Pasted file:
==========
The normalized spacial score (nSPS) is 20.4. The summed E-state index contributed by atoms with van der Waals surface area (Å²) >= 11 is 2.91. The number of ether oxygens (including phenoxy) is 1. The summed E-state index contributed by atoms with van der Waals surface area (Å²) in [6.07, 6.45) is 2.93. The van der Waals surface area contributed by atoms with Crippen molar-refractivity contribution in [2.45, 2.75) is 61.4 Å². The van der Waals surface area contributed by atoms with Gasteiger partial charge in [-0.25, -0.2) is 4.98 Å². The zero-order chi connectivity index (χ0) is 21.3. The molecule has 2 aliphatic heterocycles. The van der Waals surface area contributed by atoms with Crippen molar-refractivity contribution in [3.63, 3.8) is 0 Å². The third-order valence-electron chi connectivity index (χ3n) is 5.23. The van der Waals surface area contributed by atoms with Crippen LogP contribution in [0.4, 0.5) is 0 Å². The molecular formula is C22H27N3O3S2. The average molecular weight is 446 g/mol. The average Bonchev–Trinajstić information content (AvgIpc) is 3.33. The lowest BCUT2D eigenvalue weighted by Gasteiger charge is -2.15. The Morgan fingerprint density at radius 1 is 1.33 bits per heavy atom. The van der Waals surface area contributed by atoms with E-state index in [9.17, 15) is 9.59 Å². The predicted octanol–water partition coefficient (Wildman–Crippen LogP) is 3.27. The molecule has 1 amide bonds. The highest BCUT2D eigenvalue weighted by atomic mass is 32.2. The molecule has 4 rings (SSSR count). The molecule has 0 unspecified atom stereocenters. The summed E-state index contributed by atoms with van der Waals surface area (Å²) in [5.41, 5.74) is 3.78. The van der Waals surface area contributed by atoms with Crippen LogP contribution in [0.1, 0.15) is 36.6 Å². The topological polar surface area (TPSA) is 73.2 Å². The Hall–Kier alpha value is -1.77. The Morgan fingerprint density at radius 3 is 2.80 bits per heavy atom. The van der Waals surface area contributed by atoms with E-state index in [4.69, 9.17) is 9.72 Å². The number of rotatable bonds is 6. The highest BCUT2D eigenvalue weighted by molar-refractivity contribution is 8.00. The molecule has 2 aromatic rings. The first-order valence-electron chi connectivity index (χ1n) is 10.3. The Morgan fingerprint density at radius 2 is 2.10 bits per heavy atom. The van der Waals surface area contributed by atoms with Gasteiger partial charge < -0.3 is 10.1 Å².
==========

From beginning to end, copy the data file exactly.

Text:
The normalized spacial score (nSPS) is 20.4. The summed E-state index contributed by atoms with van der Waals surface area (Å²) >= 11 is 2.91. The number of ether oxygens (including phenoxy) is 1. The summed E-state index contributed by atoms with van der Waals surface area (Å²) in [6.07, 6.45) is 2.93. The van der Waals surface area contributed by atoms with Crippen molar-refractivity contribution in [2.45, 2.75) is 61.4 Å². The van der Waals surface area contributed by atoms with Gasteiger partial charge in [-0.25, -0.2) is 4.98 Å². The zero-order chi connectivity index (χ0) is 21.3. The molecule has 2 aliphatic heterocycles. The van der Waals surface area contributed by atoms with Crippen molar-refractivity contribution in [3.63, 3.8) is 0 Å². The third-order valence-electron chi connectivity index (χ3n) is 5.23. The van der Waals surface area contributed by atoms with Crippen LogP contribution in [0.4, 0.5) is 0 Å². The molecular formula is C22H27N3O3S2. The average molecular weight is 446 g/mol. The average Bonchev–Trinajstić information content (AvgIpc) is 3.33. The lowest BCUT2D eigenvalue weighted by Gasteiger charge is -2.15. The Morgan fingerprint density at radius 1 is 1.33 bits per heavy atom. The van der Waals surface area contributed by atoms with E-state index in [9.17, 15) is 9.59 Å². The predicted octanol–water partition coefficient (Wildman–Crippen LogP) is 3.27. The molecule has 1 amide bonds. The highest BCUT2D eigenvalue weighted by atomic mass is 32.2. The molecule has 4 rings (SSSR count). The molecule has 0 unspecified atom stereocenters. The summed E-state index contributed by atoms with van der Waals surface area (Å²) in [5.41, 5.74) is 3.78. The van der Waals surface area contributed by atoms with Crippen LogP contribution in [0.1, 0.15) is 36.6 Å². The topological polar surface area (TPSA) is 73.2 Å². The Hall–Kier alpha value is -1.77. The Morgan fingerprint density at radius 3 is 2.80 bits per heavy atom. The van der Waals surface area contributed by atoms with E-state index in [4.69, 9.17) is 9.72 Å². The number of rotatable bonds is 6. The highest BCUT2D eigenvalue weighted by molar-refractivity contribution is 8.00. The molecule has 2 aromatic rings. The first-order valence-electron chi connectivity index (χ1n) is 10.3. The Morgan fingerprint density at radius 2 is 2.10 bits per heavy atom. The van der Waals surface area contributed by atoms with Gasteiger partial charge < -0.3 is 10.1 Å².